return new SandboxNativeJavaObject(scope, javaObject, staticType);
	}
}

And a ContextFactory, which returns Context’s which use SandboxWrapFactory:

public class SandboxContextFactory extends ContextFactory {
	@Override
	protected Context makeContext() {
		Context cx = super.makeContext();
		cx.setWrapFactory(new SandboxWrapFactory());
		return cx;
	}
}

Finally, to make all this work, we need to tell Rhino the global ContextFactory:

ContextFactory.initGlobal(new SandboxContextFactory());

With this, we are done. Now, when you use ContextFactory.getGlobal().enterContext(), you will get sandboxing contexts. But why did we need to set it globally? This is because it would appear that certain things, such as the adapter classes, use the global context factory to get some context for themselves, and without setting the global factory, they would get unlimited access.

In closing

I hope this is useful for someone. It took me a long time to figure it all out, so here it is now, all documented in one place. =)

The mailing list post where I found the direction for blocking getClass can be found here. Thanks to Charles Lowell.

There is also the SecurityController, which may be useful in further securing the class.

And as a final warning, while this approach works for me, and I haven’t yet found any way to get past the sandboxing and into Java-land… but there may be a way, and if you find one, do let me know.

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About the author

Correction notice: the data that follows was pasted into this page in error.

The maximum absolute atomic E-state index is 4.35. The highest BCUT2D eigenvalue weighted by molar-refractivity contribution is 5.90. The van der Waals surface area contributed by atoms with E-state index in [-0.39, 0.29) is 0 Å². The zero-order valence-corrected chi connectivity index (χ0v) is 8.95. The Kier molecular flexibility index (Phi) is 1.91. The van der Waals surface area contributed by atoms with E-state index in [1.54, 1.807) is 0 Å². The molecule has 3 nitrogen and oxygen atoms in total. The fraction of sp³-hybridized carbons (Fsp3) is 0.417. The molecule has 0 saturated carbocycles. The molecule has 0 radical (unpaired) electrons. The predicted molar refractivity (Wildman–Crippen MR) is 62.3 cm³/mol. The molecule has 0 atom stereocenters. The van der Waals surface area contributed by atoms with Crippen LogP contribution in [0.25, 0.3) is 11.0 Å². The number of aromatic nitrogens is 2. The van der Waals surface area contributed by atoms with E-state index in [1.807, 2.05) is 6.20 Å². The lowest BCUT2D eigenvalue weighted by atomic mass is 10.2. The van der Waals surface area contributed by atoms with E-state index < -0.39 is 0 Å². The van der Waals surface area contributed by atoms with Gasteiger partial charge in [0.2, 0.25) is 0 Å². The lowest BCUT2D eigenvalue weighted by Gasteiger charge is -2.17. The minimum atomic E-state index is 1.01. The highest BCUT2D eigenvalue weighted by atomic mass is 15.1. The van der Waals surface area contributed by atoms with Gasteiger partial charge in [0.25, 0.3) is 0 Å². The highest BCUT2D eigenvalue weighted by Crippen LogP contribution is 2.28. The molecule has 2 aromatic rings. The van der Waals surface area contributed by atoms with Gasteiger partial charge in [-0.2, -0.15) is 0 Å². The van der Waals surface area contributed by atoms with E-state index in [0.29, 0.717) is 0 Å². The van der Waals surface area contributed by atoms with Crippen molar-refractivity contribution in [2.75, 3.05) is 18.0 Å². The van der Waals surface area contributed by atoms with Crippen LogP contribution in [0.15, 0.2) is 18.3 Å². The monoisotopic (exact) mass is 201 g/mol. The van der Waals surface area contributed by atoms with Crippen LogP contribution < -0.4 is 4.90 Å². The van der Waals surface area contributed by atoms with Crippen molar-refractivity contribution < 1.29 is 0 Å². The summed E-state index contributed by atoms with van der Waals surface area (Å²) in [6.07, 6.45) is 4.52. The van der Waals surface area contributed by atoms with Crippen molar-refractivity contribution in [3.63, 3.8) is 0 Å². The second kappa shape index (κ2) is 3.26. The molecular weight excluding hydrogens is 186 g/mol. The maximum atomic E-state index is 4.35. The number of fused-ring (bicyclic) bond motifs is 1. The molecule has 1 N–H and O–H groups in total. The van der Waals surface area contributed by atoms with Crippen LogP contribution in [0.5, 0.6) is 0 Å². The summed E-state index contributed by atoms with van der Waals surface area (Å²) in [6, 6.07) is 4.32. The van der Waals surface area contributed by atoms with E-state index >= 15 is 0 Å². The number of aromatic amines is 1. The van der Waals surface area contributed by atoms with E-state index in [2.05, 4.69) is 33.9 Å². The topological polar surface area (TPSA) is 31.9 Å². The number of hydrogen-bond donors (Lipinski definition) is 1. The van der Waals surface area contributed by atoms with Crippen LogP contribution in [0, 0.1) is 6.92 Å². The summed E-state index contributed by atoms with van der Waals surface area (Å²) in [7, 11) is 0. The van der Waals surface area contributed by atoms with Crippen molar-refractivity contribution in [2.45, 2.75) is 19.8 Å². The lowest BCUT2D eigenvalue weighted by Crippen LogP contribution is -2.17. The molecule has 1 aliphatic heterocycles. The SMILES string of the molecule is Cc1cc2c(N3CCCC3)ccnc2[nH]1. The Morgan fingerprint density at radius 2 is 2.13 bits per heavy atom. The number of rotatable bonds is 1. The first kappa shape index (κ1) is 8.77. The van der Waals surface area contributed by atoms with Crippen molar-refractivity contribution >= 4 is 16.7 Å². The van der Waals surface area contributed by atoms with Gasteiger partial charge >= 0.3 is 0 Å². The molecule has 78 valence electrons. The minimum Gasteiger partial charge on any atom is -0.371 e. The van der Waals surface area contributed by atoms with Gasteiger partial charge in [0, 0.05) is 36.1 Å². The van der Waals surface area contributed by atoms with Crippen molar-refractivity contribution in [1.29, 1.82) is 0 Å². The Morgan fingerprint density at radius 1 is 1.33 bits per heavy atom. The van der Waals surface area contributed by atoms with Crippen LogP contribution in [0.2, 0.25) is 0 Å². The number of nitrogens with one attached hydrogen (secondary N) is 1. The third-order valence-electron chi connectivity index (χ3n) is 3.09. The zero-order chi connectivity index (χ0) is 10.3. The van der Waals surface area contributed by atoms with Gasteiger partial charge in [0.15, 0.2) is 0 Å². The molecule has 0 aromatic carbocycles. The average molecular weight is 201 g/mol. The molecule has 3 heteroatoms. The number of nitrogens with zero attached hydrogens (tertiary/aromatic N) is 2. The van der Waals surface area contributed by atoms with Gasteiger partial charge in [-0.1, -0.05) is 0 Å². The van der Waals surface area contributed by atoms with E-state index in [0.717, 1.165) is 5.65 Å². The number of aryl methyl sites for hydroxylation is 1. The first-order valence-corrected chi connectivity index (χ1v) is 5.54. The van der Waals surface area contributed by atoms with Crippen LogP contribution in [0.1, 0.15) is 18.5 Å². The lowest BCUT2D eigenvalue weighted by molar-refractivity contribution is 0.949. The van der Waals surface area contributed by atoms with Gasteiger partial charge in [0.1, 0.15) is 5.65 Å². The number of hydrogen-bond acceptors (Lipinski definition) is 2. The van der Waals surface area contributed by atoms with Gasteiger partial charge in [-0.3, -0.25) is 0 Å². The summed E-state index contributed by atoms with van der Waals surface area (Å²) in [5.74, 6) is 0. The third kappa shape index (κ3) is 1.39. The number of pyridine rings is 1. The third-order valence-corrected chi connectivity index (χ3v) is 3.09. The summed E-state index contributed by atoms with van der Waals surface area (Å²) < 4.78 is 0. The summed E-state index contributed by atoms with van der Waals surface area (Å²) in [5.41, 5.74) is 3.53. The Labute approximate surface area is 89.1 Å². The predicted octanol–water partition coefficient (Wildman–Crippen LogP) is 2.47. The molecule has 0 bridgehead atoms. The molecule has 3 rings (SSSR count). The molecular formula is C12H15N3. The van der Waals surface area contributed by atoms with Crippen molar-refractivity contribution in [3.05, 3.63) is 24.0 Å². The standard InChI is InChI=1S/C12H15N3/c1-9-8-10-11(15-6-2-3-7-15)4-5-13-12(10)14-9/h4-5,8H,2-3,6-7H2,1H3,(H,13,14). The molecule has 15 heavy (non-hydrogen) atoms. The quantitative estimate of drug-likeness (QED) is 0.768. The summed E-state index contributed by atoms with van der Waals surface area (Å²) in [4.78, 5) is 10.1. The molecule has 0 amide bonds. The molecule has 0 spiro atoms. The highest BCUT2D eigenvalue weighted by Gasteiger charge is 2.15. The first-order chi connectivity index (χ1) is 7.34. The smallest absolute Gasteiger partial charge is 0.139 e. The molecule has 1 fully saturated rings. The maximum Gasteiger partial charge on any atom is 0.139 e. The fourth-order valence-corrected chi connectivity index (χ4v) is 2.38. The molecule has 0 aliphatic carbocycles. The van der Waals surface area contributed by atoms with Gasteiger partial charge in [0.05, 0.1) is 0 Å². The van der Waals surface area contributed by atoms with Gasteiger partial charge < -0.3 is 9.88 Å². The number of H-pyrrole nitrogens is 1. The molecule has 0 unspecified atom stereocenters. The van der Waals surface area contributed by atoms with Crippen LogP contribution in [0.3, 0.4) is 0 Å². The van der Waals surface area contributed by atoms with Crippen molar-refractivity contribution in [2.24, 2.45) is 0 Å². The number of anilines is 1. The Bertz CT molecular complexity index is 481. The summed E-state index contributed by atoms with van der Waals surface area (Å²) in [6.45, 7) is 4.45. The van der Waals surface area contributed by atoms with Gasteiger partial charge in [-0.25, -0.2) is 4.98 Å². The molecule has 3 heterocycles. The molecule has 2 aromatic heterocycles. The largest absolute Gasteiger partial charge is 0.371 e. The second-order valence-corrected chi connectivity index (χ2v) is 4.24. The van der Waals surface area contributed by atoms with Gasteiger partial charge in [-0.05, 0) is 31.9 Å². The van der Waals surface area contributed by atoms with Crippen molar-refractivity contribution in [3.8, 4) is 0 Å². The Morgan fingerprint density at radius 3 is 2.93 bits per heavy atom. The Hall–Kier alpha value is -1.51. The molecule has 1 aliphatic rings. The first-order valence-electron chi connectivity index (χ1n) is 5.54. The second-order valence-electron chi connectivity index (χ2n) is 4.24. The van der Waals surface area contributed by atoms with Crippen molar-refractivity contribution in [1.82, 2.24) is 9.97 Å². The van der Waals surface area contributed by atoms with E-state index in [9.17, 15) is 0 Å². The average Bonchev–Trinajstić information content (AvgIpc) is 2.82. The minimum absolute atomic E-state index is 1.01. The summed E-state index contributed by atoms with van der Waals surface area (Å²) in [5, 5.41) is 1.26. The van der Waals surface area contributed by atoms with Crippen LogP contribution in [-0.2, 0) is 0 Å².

Jani is a 15 year veteran of the software industry. He's currently available for consulting

  1. 26 Responses to “Sandboxing Rhino in Java”

  2. dugg…
    http://digg.com/programming/Sandboxing_Rhino_in_Java

    Thanks for the info.

    By Thilo on Apr 20, 2009

  3. THANKS for sharing this amazing work.

    Sandboxing rhino should be available out of the box, why it’s not is totally beyond me. You just saved me a full day of ranting :-)

    By franck on Jun 17, 2009

  4. Thankyou very much!
    Saved my sanity! Can’t understand why turning off live connect is not a standard Rhino option – one of its biggest strengths is nice separation of Java function access – until it come to live connect!

    Have digged it too!

    By Jonathan Wilson on Jun 18, 2009

  5. This will be very useful. I am trying to do a similar thing. Do you know if using the Rhino provided by javax.script in jdk1.6 allows a comparable sandboxing control?

    By david on Jun 20, 2009

  6. I tried using the JDK Rhino, but it didn’t work for me. I don’t remember what the specific issue with it was – could have very well been this.

    By Jani Hartikainen on Jun 20, 2009

  7. doesn’t the getClass() get blocked by the shown ClassShutter because the ClassShutter blocks access to java.lang.Class?

    By david on Jun 22, 2009

  8. Many, many thanks for figuring this out. This helps me out a lot.

    I’ve also figured out a couple more details for it: